Chances are good: your employees are dealing with mental health issues. The headlines and studies have been consistently racking up since the start of the pandemic in 2020: employees are tired, burned out, stressed out, and struggling with their own mental wellbeing.

A study in May from the Lincoln Financial Group found that 64% of full-time employed adults would choose a company with a less stressful work environment over a job with a 10% higher salary. That’s huge: a majority of workers in the United States are so wrung out, they’re choosing less stress over more money.

Significant contributors to the mental health crisis include financial stress, anxiety, PTSD, and depression. These can be caused by common stressors like the ongoing pandemic, the looming return-to-office mandates some companies are choosing over remote work, and lost wages from a partner who may have lost work or quit work to deal with dependents during school and caregiving closures.

Unfortunately, management is rarely happy to talk about mental health. But that’s where mental health conversations have to start. Supportive leadership is an absolute requirement if companies are going to stave off resignations related to ongoing mental health issues.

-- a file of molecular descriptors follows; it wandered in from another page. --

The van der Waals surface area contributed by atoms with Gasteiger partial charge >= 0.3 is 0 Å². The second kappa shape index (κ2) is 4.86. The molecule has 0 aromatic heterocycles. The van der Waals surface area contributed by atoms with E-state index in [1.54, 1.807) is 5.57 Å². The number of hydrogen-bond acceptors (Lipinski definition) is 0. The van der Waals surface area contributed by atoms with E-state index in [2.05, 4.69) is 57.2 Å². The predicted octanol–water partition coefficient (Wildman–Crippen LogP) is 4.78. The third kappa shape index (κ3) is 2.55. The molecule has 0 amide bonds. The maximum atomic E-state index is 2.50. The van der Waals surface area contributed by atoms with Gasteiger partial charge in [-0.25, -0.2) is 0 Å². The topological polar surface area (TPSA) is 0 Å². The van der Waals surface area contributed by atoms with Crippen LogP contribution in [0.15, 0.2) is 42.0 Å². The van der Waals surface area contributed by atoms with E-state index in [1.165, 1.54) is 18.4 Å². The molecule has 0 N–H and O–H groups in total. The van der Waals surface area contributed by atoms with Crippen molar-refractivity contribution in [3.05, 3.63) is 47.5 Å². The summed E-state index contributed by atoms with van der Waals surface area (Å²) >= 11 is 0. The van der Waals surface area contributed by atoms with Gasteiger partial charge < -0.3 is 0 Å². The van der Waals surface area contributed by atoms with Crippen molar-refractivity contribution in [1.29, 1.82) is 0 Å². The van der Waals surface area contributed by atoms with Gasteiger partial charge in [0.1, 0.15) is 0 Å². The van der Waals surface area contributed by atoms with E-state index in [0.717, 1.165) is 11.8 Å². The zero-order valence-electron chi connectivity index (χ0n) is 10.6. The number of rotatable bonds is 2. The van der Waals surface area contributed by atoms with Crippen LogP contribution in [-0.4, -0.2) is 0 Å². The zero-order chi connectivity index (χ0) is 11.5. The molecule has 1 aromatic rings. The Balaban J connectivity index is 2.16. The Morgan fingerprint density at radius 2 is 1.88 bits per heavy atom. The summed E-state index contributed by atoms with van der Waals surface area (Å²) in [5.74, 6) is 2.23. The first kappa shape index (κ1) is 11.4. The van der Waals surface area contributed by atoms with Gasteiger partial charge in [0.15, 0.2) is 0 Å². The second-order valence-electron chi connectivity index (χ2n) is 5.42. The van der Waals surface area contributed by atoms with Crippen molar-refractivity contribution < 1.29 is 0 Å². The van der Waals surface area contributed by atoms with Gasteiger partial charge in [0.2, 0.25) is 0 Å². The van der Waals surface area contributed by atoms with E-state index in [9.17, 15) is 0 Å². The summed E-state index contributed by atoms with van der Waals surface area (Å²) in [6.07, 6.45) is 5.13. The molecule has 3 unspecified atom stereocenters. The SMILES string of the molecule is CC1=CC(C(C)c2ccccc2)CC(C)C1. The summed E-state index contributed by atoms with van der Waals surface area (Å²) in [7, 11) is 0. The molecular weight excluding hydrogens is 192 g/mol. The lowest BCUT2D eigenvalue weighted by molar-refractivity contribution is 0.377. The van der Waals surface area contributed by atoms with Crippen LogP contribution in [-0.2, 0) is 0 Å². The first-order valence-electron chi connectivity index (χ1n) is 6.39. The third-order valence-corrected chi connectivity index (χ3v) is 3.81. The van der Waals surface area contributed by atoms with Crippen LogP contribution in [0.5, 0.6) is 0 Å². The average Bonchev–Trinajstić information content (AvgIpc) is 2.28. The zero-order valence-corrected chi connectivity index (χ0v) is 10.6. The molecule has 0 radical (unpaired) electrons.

If your HR department is providing the tools employees need to work through mental health issues, such as EAP, affordable telemedicine, or counselors to assist with financial wellness, are your leaders selling them with personal stories and supportive conversation? It’s a challenge, for sure. But resilient employers will make their way through this mental health crisis by recognizing that mental health cannot carry a stigma in their company. It must be addressed through conversation, strategy, and assistance.

Resources you can use as you develop your company’s mental health strategy:

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